Are You Prepared to Create and Lead the Future?

It doesn’t require a #10YearChallenge to notice that things have changed pretty dramatically over the past decade — and we’re not just talking about hairstyles. So we can only imagine what the next ten years will bring us.

For Bob Johansen, thinking about the future is more than just an interesting exercise; it’s his mission. A distinguished fellow and past president of the Institute for the Future (IFTF), Bob has built up a remarkable track record of accuracy in his ability to forecast ten years into the future. Of course, the predictions are only part of the story. Bob’s challenge to leaders is to mine insights out of those forecasts and then turn those into actionable steps to create their future.

In 2010, Bob delivered a keynote and follow-up session at the ISA Annual Business Retreat on the external “future forces” that would be affecting leaders in the decade ahead, along with the leadership skills that would be required as a result. It hasn’t quite been ten years, but we’re pretty close to it, and Bob will be joining us again at the 2019 ABR to kick off the Fearless and Focused theme with a conversation about “spectrum thinking,” a skill he sees as mandatory for leaders to be able to thrive in the future.

Before we look ahead, though, let’s take a quick look back at just a few of Bob’s predictions from his ABR appearance in 2010. See if any of these resonate with you:

  1. Choose your own learning adventure: The tech world of 2010 was dominated by voice and text technologies. IFTF predicted that, by 2020, cloud computing would take over, including cloud video, web, GPS, sensors and more. “The network is the computer” would finally come true, transforming learning, leadership, the industry and every person. About learning, in particular, Bob said, “People will choose their own learning resources to filter their experience of the physical world.”
  2. Everyone will be a maker, and everyone will be a learner: Bob predicted a rise in the “Maker Instinct,” where a culture of makers and a DIY spirit transform how things are designed, manufactured and distributed. That may have foreshadowed the hipster craftsperson down the block selling artisanal wares on Etsy, but it also referred to the explosion of the Internet of Things, with wearables, connected devices and apps allowing people to take more control and “learn in place” — or any place.
  3. Try, learn, improve, repeat: With it becoming easier and more feasible to develop prototypes and quickly get them out in front of your audience, there would be more opportunities for businesses to create, test and get real-time insights from customers on new products and services. This capability would usher in a new era of businesses learning through rapid prototyping.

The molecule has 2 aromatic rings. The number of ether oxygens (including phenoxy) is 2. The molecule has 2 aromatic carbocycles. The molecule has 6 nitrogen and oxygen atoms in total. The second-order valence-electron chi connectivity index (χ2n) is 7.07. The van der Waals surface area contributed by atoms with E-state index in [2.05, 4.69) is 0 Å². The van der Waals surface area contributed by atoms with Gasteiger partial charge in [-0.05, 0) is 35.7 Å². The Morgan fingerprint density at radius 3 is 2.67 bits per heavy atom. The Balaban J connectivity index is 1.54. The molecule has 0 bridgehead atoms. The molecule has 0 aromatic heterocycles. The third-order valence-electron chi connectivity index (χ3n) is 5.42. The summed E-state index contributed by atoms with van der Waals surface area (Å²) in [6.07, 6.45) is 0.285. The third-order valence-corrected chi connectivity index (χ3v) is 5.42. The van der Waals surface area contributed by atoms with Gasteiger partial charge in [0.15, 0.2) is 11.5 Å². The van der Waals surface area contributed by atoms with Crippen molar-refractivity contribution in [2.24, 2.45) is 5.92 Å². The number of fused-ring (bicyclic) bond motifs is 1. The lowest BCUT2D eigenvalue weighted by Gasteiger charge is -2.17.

4. Learning goes communal: From social media to online sharing platforms and communities, new technologies of cooperation would enable the shift toward skills that leverage the collective intelligence of others. These “amplified learners” create profiles, share information, seek out communities, contribute new knowledge and ideas, and learn from each other and their collective experience.
  5. Learning goes viral: Given the choice, learners in 2020 would opt for video as the medium for learning, Bob noted, adding that learning requires engagement, and engagement would be happening in the cloud. Even more broadly, video would become a part of almost every organizational strategy, with an increase in “amateur” videos mixed in with broadcast quality media.

What will you see when you look back from the 10 Year Challenge of 2029?

In 2010, Bob told ISAers that innovation in the cloud would offer the biggest learning opportunity in history. Learners would no longer be passive recipients, but active participants and co-creators. Clearly, the past ten years have proven much of that hypothesis out. And a host of disruptors and startups have come along to take advantage of some of those huge opportunities in the learning industry.

With technology accelerating the pace of change, the next ten years will surely bring more disruption and more opportunity. You won’t want to miss Bob’s Sunday afternoon keynote at the 2019 Annual Business Retreat to get a valuable head start on creating your business’s future.

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